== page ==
Tuesday, December 18, 2007

"Italians Crack Open DNA Secrets of Pinot Noir"

By Ben Hirschler
Tue Dec 18, 8:59 PM ET

Original story here

Italian scientists have cracked open the genetic make-up of Pinot Noir, responsible for the great red wines of Burgundy, in a breakthrough that may lead to hardier vines and cheaper fine wines.

The researchers said on Wednesday they had found more than 2 million genetic variants within the Pinot Noir grape, providing winegrowers with a "treasure trove" in the hunt for new strains. Pinot Noir, made famous by the 2004 film "Sideways," has been dubbed the "heartbreak grape" because it is so difficult to grow and susceptible to disease.

Understanding what makes up the variety at the DNA level means it may now be possible to breed disease-resistant grapes without sacrificing taste, according to Riccardo Velasco, head of genetics at the Istituto Agrario San Michele all'Adige.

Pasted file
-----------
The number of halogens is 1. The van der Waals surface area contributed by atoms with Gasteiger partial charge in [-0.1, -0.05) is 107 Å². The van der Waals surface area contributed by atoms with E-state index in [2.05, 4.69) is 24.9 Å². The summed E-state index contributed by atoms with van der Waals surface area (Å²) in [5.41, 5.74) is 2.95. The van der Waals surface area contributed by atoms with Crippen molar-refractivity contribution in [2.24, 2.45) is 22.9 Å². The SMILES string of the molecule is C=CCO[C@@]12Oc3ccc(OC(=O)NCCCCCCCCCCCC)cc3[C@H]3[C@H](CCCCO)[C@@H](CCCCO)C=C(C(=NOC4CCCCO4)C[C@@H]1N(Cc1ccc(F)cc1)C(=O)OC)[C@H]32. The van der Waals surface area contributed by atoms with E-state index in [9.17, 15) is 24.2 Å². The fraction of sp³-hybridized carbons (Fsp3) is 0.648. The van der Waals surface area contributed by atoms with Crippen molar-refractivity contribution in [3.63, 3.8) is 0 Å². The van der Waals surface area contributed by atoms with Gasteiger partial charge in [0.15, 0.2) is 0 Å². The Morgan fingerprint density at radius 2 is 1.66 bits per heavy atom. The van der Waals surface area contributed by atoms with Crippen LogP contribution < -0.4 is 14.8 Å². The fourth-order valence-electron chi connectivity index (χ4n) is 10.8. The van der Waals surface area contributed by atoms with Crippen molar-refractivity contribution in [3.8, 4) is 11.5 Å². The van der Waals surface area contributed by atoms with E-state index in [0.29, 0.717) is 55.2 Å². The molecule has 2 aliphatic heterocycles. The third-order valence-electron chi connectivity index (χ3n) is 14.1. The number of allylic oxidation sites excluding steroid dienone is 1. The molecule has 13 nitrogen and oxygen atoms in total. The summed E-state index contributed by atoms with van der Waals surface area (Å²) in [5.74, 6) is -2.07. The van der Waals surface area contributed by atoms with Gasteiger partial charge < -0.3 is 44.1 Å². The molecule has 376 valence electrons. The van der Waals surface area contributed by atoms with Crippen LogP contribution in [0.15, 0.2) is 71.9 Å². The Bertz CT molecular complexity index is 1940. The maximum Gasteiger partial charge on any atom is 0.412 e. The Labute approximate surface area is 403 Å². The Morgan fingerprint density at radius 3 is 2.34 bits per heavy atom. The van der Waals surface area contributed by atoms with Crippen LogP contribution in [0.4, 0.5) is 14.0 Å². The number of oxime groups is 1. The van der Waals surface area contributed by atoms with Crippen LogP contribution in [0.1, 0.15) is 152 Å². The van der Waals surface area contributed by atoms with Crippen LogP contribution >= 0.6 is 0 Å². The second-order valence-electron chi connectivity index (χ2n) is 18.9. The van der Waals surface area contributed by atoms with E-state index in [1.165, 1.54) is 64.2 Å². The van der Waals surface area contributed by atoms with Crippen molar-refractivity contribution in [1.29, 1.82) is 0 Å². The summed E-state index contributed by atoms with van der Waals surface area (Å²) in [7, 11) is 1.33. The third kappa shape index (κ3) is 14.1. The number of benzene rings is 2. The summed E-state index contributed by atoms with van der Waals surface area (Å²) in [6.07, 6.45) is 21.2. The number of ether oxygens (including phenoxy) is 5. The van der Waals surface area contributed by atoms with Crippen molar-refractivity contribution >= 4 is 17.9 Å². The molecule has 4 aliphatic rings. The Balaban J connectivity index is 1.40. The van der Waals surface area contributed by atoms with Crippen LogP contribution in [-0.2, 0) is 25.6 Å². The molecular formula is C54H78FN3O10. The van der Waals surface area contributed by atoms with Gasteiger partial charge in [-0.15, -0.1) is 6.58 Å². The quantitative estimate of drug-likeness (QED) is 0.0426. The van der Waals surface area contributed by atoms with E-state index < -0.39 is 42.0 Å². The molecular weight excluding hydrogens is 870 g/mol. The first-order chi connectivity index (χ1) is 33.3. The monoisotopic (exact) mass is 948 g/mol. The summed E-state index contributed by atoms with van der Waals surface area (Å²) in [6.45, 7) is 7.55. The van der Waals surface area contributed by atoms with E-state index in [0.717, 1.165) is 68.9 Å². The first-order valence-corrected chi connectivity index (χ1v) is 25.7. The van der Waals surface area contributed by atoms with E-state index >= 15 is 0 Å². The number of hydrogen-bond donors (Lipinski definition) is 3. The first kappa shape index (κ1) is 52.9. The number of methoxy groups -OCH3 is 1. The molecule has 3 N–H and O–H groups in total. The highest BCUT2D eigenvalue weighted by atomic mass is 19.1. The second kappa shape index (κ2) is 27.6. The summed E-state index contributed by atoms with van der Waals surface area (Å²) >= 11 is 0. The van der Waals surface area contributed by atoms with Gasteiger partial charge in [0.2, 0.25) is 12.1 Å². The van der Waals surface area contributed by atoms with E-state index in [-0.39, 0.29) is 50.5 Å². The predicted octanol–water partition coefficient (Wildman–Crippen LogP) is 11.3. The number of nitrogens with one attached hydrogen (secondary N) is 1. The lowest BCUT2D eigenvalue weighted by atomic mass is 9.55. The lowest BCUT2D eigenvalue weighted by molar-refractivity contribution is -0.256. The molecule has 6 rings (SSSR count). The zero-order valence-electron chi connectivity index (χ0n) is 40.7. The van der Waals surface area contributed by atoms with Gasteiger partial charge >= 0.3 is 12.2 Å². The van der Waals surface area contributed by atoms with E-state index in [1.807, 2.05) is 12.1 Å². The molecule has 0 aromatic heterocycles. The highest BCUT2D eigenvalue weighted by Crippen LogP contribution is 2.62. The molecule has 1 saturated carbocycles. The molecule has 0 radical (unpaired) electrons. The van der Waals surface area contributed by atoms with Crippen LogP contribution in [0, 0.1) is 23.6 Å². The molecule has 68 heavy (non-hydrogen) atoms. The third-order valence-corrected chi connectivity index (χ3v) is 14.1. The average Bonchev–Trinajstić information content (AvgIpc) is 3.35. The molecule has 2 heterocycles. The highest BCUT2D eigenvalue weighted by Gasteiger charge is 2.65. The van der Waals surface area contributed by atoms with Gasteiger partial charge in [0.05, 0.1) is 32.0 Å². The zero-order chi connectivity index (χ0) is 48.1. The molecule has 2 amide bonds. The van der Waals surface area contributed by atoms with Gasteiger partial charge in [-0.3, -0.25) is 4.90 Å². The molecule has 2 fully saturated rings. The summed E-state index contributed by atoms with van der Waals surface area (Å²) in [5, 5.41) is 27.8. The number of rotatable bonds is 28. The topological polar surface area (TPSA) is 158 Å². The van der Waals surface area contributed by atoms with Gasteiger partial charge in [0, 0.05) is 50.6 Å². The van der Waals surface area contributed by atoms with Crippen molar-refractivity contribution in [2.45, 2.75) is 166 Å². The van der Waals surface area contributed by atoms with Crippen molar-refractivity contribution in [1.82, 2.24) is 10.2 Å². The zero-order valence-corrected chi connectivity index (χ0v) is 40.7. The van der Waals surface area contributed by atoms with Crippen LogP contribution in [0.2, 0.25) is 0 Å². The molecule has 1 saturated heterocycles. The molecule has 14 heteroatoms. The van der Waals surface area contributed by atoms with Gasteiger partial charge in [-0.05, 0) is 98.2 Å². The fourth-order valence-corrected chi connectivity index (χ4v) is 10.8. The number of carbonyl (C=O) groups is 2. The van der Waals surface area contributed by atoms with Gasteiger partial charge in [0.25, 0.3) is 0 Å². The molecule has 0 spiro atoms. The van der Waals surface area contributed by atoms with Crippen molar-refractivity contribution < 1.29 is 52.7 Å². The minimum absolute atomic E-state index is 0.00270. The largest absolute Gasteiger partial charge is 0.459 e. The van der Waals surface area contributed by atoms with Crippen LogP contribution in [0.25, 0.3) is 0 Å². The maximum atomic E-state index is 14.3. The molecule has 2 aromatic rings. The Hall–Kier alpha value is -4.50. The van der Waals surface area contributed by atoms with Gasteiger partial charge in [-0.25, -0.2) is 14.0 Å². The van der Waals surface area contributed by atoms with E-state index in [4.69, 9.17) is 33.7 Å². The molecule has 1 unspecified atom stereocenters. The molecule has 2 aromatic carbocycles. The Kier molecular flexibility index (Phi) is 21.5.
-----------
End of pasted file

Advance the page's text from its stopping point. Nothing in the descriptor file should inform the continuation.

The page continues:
"Discovering these 2 million molecular markers is a tremendous tool which will help in the breeding not only of Pinot Noir but every cultivated grape variety," he said in an interview.

While the genome of Pinot Noir has been mapped in draft form before, Velasco and his team are the first to catalogue the myriad single nucleotide polymorphisms, or SNPs, found scattered amongst its 30,000 genes. SNPs are single-letter changes in the genetic code.

The Italian team have also identified a large number of genes related to disease resistance, 289 of which contain SNPs, they reported in the Public Library of Science journal PLoS ONE.

Brian Dilkes of the University of California said this information was a "treasure trove" which should fast-track the traditional breeding selection process.

"When I told sommelier Andrew Meadows about this recently, his reaction was, 'Good! I would love to offer a decent Pinot for less than $30'," Dilkes said.

There are no plans to introduce artificially genetically modified grapes into some of the world's most revered vineyards.

"We're not interested in GMOs (genetically modified organisms). GMOs are not allowed in Europe and would not be accepted in the grape world, which is extremely conservative," Velasco said.

His full paper is freely available on the Internet at http://www.plosone.org/doi/pone.0001326

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